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2013年考研阅读精选:你的尴尬为何让我如此痛苦

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Why Your Embarrassment Causes Me So Much Pain

你的尴尬为何让我如此痛苦

『他人身体上的痛苦会触发我们痛苦的感受,然而,看到他人处于某一尴尬情景,也会使我们产生类似的感受。其原因何在呢?』

Ever find yourself physically cringing as you watch those hopeful contestants on American Idol who have no clue that they can't sing? If so, you're probably a highly empathetic person, according to new study published in the journal PloS One.

In fact, the study finds, the experience of vicarious embarrassment affects the same brain regions that light up when you empathize with someone's physical pain. The study adds to a growing body of literature suggesting that physical and emotional pain are processed in the same brain regions, which is probably why we describe ourselves as "hurt" whether we've just been dumped by a lover or broken a leg.

Now add watching someone walk around with toilet paper on their shoe to the list of shared emotional trauma .

The new research suggests not only that we empathize with other people's embarrassment as we do their pain, but that we also experience this vicarious emotion whether or not the person being embarrassed is aware of their social predicament .

In the study, which was led by Soren Krach of Phillipps University in Marburg, Germany, 480 women and 139 men were asked to rate how they would feel if they themselves experienced certain embarrassing scenarios or observed others in the same situation. The vignettes included experiences like stumbling during a speech or slipping in the mud — some were accidental faux pas , and others were situations where the person deliberately violated social rules, like belching loudly. In these examples, both the embarrassed person and the audience were aware of the humiliation .

Alternatively situations were described in which the people being embarrassed were unaware of their humiliation, such as walking around unknowingly with their fly unzipped .

When imagining themselves as the embarrassed party, the study participants felt most uncomfortable when putting themselves in accidentally humiliating situations that everyone knew about. However, when asked to imagine observing other people in similar situations, the participants' vicarious embarrassment was even greater — especially in those cases of people who were blind to their own humiliation.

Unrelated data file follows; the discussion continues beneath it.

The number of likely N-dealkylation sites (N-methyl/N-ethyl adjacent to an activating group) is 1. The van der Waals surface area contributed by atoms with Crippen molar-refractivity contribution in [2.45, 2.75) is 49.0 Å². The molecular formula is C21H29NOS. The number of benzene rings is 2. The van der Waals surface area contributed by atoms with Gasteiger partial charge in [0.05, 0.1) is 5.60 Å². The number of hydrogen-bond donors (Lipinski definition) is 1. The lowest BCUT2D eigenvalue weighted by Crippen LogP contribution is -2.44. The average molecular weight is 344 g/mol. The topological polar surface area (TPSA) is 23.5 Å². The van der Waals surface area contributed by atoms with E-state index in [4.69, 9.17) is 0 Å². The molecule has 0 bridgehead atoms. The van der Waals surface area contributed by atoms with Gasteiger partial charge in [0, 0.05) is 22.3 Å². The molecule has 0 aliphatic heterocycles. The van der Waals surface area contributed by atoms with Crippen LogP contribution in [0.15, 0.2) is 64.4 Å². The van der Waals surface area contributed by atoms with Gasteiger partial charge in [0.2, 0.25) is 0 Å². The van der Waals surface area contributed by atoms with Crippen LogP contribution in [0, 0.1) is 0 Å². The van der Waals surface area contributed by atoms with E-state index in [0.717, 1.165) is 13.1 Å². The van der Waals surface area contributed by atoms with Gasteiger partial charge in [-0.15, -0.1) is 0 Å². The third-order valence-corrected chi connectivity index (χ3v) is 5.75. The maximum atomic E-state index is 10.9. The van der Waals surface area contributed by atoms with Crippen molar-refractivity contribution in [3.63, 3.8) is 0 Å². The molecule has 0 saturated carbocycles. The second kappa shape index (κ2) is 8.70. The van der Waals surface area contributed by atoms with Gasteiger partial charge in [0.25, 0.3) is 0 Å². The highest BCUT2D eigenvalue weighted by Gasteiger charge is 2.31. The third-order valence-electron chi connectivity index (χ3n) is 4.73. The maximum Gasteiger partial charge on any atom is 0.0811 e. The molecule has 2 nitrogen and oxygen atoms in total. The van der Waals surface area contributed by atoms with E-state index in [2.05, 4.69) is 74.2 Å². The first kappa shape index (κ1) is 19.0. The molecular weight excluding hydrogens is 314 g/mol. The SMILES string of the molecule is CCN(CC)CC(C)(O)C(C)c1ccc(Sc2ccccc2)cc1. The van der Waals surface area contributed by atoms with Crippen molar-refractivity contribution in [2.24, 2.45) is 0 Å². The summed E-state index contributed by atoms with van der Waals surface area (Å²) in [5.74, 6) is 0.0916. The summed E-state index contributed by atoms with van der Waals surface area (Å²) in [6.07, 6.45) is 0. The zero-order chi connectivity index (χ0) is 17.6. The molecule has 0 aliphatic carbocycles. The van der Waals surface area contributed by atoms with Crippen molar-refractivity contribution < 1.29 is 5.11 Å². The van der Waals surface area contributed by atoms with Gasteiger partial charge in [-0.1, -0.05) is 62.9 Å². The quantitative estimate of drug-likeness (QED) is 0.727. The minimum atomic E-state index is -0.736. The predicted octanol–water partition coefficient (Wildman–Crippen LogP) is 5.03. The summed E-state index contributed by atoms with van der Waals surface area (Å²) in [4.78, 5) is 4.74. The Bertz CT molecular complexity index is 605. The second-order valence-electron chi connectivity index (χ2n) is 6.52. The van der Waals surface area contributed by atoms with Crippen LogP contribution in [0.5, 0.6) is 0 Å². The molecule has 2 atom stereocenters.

The higher the participants' ratings on a scale of empathy , the greater the discomfort they felt relating to other people's embarrassment. The fact that this was true even when the people in the situation were unaware that they were being embarrassed suggested that the participants' empathy was anticipatory — being projected forward to the moment at which people would discover, for example, having given a speech with their pants open.

Since the more empathetic people did not rate their own embarrassment as higher when they imagined themselves getting humiliated, their discomfort with others' experiences seems to be related to actual empathy, rather than with simply being more likely to feel embarrassed.

A second experiment involved imaging the brains of 32 participants, 17 of whom were women. Again, people who rated higher on empathy showed greater vicarious embarrassment. They also showed higher levels of activation in a brain region called the anterior insula , which is the part of a brain involved in processing the unpleasant emotions associated with pain (as opposed to the location or type of pain). Interestingly, this region is also activated during the experience of disgust.

The study helps explain why we may literally cringe from either pain or embarrassment, whether it's our own or that of someone who doesn't even know they're being humiliated. (552 words)

单词注释:

cringe /krIndV/ v.(因恐惧而)退缩,蜷缩,畏缩。如:The dog cringed at the sight of the whip. (那只狗见到鞭子就退缩了。)

contestant /kEn5testEnt/ n. 比赛者;竞争者

American Idol:《美国偶像》,福斯广播公司从2002年起主办的美国大众歌手选秀赛。

have no clue:不知道;一无所知

empathetic /5empE9WetIk/ adj. 移情的;有同感的;产生共鸣的

vicarious /vI5keErIEs/ adj. 设身处地的;间接感受到的;有同感的

empathize with:(与……)有同感,产生共鸣

literature /5lItrEtFE(r)/ n. 某学科的著述或文献

trauma /5trR:mE/ n. 痛苦;创伤

predicament /prI5dIkEmEnt/ n.(困难的或为难的)处境,窘况

scenario /sI5nB:rIEU/ n.(艺术或文学作品中的)场景

vignette /vI5njet/ n.(文章或影片的)小片段,小插曲

stumble /5stQmbl/ v. 结结巴巴地说话,一再出错地说话

faux pas /9fEU 5pB:/ n.(社交场合中的)失态,失言,失礼

belch /beltF/ v. 打嗝

humiliation /hju:9mIlI5eIFn/ n. 羞辱;丢脸

fly /flaI/ n.(裤子)前裆开口

unzip /Qn5zIp/ v. 拉开拉链

participant /pB:5tIsIpEnt/ n. 参加者;参与者

empathy /5empEWI/ n. 感情移入;同感(对他人的感情、经历等的想像力和感受力)

anticipatory /An5tIsIpeItErI/ adj. 事情尚未发生前就发生(或完成、感觉到)的。如:an anticipatory flash of excitement(事情还未发生就突如其来的一阵激动)

project /5prCdVekt/ v.(尤指无意识地)投射(自己的感觉给别人),设想别人的感受与自己一样。如:His mother had projected her anxieties onto him.(他母亲以为他也和自己一样感到焦虑。)

调查参与者对他人越同情(等级越高),对于他人的尴尬,他们就会感觉越不舒服。即使他人没有意识到自己正处于尴尬的情境中,上述结论也是正确的。这一事实表明,调查参与者的同情是预先存在的。也就是说,这种同情先于当事人意识到自身的尴尬处境而产生,比如,看到他人演讲时裤子档口是开着的。


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